If you watched Tuesday night's Presidential debate and were able to look past the highlights (or lowlights) of Governor Romney's "binders full of women" comment and President Obama's indignant denial that his administration politicized its various explanations of the Sept. 11 terrorist attack in Libya, you may have noticed the President say of his opponent, "he's the one who wants to turn Medicare into a voucher." Obama's tone of voice clearly indicated to the audience that he felt this would be a bad thing. But what's so bad about a voucher? To many people, receiving a "voucher" means getting something for free, and having a choice about what that something is. In the District of Columbia, for example, low-income students have taken advantage of tuition vouchers to attend private schools that they otherwise would not have been able to afford.
Many policymakers, including Romney, support transitioning Medicare from a "defined benefit" program (meaning that recipients are guaranteed benefits regardless of how much they cost) to a premium support program - essentially, a voucher for a specific dollar amount that could be used to pay for health insurance - by the year 2023. President Obama and others oppose the plan because they worry that the voucher wouldn't be enough to cover Medicare's premium costs, forcing seniors who want to keep their current benefits to pay more out of pocket or switch to a lower-cost plan with fewer benefits. Why? Health care costs vary widely across states, and even if premium support growth is indexed to general inflation (as Romney and running mate Paul Ryan have proposed), Medicare costs have grown faster than inflation for years.
A recent study by researchers at the Kaiser Family Foundation seems to confirm these fears. Modeling from available Medicare cost data, and making a few assumptions about how premium support would work, the authors concluded that if a Medicare voucher system had been in place in 2010, about 4 in 10 seniors nationally would have felt no difference. 59 percent of U.S. seniors would have had to pay higher premiums, assuming they did not change their plans. There was huge state-by-state variation, however. In DC, for example, 99 percent of seniors would have been fine. But in states with especially high health care costs (e.g., Florida), the average difference between the voucher and the premium cost would have been more than $100 per month. The authors did not model how insurance companies would have responded to these hypothetical shortfalls; one could argue that if enough customers can't afford to buy the plan you're selling, you would need to make the plan more affordable somehow. They also didn't predict if premium support would keep pace with actual insurance costs over time; given the track record of the past few decades, however, it is likely that the value of the vouchers would shrink relative to premiums with every passing year. Alternatively, keeping Medicare viable in its current form would require some combination of tax hikes (not just on "millionaires and billionaires") or deep spending cuts elsewhere in the federal budget.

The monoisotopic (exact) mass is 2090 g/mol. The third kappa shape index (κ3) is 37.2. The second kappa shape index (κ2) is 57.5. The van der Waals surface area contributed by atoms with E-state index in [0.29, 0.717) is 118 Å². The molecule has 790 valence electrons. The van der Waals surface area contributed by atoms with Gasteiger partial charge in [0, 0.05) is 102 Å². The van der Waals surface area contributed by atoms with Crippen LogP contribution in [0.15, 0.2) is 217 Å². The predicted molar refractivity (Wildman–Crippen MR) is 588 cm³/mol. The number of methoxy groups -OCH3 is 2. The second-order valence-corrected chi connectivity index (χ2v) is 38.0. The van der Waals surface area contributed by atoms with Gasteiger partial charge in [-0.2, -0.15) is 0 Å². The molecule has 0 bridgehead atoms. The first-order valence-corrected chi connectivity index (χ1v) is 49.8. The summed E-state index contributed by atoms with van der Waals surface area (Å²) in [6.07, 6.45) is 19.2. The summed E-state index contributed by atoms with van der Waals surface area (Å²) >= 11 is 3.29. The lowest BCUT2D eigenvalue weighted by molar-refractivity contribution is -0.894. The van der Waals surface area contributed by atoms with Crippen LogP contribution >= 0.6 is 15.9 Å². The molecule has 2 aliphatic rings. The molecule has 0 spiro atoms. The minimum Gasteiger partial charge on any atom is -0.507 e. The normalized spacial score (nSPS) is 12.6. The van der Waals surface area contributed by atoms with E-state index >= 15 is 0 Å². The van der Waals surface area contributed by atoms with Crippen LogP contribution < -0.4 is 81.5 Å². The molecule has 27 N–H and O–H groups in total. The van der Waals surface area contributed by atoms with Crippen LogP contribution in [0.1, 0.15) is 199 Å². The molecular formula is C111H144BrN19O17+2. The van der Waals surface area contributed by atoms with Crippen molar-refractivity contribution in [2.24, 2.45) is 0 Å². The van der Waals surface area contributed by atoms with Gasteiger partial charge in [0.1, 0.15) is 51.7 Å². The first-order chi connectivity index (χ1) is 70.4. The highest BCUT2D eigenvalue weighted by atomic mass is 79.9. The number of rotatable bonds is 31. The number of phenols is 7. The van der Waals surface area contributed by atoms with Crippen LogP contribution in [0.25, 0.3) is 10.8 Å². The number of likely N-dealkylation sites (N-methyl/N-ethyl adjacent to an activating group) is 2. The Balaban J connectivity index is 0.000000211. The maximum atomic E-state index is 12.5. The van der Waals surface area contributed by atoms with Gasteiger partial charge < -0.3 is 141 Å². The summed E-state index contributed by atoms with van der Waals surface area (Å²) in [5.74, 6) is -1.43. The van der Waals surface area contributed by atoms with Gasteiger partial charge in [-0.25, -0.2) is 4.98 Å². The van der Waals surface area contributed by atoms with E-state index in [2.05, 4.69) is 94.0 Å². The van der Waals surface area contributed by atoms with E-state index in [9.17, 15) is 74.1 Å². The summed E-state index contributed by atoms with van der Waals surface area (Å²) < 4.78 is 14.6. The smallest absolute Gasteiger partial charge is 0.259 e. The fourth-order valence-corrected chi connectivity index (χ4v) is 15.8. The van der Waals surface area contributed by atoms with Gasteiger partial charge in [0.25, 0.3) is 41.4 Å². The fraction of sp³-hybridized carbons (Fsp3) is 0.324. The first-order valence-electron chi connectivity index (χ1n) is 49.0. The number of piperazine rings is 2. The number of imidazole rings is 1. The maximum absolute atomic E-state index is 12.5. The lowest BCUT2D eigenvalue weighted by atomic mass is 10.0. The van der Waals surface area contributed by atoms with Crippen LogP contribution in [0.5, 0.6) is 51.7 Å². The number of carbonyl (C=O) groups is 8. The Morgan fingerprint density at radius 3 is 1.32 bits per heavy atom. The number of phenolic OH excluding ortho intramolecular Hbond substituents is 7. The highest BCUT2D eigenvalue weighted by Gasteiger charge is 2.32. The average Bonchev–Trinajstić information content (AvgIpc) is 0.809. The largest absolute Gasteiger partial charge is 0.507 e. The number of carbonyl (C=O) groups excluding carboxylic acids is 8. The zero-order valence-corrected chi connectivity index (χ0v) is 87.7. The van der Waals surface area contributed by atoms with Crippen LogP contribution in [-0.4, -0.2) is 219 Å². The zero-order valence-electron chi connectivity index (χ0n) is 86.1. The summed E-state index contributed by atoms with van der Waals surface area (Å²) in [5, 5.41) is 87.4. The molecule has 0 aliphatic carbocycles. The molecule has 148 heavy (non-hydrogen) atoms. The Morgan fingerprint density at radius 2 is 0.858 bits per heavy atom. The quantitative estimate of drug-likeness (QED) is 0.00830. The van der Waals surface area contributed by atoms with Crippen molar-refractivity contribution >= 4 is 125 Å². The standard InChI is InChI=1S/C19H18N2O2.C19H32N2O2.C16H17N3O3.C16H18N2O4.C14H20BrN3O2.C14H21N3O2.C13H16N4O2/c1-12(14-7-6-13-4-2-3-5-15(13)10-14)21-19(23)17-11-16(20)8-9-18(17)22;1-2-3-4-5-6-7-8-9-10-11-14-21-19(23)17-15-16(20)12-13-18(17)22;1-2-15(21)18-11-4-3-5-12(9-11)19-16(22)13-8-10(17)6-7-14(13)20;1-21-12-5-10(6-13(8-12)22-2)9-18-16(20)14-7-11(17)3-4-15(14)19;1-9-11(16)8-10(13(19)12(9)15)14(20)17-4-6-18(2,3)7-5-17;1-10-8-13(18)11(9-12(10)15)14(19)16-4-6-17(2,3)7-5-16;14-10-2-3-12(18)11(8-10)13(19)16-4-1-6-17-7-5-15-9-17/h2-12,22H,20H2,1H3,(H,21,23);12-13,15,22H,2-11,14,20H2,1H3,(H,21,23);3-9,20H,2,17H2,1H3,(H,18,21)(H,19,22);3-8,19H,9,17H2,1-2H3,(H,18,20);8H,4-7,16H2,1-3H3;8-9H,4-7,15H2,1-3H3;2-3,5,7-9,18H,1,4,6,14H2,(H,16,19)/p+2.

It isn't only health care costs for seniors that are skyrocketing, of course - all health care costs are. So who pays the difference when employer-based health insurance premiums regularly outpace wage increases? Employees do, in the form of lower salaries. In a recent study in Family Medicine, my colleagues Richard Young and Jennifer DeVoe estimated just how much cash the average employed American family has lost due to health costs rising faster than inflation over the past 15 years. The answer: a whopping $8,410 per family, or nearly 14% of actual earnings. If this trend continues, the Affordable Care Act's laudable extension of insurance coverage to most Americans will be rapidly undone by unaffordable insurance costs for practically everyone.
Both Presidential candidates have failed to confront this issue squarely. Both deserve blame for not leveling with voters and admitting that taming health care costs is the only escape from the rock of "ending Medicare as we know it" and the hard place of shifting more insurance premium costs on to seniors. Since "the most expensive technology in health care is a physician's pen," argue Young and DeVoe, physicians - including primary care physicians - have a large role to play in this effort:
Family medicine has always thought of its physicians as being patient centered. Perhaps our patients would rather have more income and fewer marginally effective medical tests and treatments. Perhaps their health would improve less from having more screenings and scans but improve more from having more disposable income, less worry about losing their job, and less stress from living paycheck to paycheck. We should ask them. If they want to take advantage of this tradeoff, we should advocate for our patients to achieve this goal.